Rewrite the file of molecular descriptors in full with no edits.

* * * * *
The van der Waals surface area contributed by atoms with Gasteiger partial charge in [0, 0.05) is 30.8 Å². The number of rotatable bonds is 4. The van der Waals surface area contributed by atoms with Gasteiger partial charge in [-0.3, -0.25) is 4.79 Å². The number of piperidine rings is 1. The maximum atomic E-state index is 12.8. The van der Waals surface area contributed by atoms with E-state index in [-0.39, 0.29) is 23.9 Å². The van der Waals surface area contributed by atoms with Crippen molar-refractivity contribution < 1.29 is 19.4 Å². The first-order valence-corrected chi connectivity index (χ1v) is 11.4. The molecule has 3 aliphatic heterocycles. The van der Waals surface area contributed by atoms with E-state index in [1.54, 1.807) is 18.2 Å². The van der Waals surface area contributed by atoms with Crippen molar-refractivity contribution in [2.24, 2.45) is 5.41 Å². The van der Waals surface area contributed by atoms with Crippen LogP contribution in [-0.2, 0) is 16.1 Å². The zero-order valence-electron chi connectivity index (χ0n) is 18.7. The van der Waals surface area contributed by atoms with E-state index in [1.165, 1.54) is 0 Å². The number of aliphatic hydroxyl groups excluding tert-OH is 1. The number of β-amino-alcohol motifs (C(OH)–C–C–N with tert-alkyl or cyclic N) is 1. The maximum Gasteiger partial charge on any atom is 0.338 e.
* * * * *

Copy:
The van der Waals surface area contributed by atoms with Gasteiger partial charge in [0, 0.05) is 30.8 Å². The number of rotatable bonds is 4. The van der Waals surface area contributed by atoms with Gasteiger partial charge in [-0.3, -0.25) is 4.79 Å². The number of piperidine rings is 1. The maximum atomic E-state index is 12.8. The van der Waals surface area contributed by atoms with E-state index in [-0.39, 0.29) is 23.9 Å². The van der Waals surface area contributed by atoms with Crippen molar-refractivity contribution < 1.29 is 19.4 Å². The first-order valence-corrected chi connectivity index (χ1v) is 11.4. The molecule has 3 aliphatic heterocycles. The van der Waals surface area contributed by atoms with E-state index in [1.54, 1.807) is 18.2 Å². The van der Waals surface area contributed by atoms with Crippen molar-refractivity contribution in [2.24, 2.45) is 5.41 Å². The van der Waals surface area contributed by atoms with Crippen LogP contribution in [-0.2, 0) is 16.1 Å². The zero-order valence-electron chi connectivity index (χ0n) is 18.7. The van der Waals surface area contributed by atoms with E-state index in [1.165, 1.54) is 0 Å². The number of aliphatic hydroxyl groups excluding tert-OH is 1. The number of β-amino-alcohol motifs (C(OH)–C–C–N with tert-alkyl or cyclic N) is 1. The maximum Gasteiger partial charge on any atom is 0.338 e.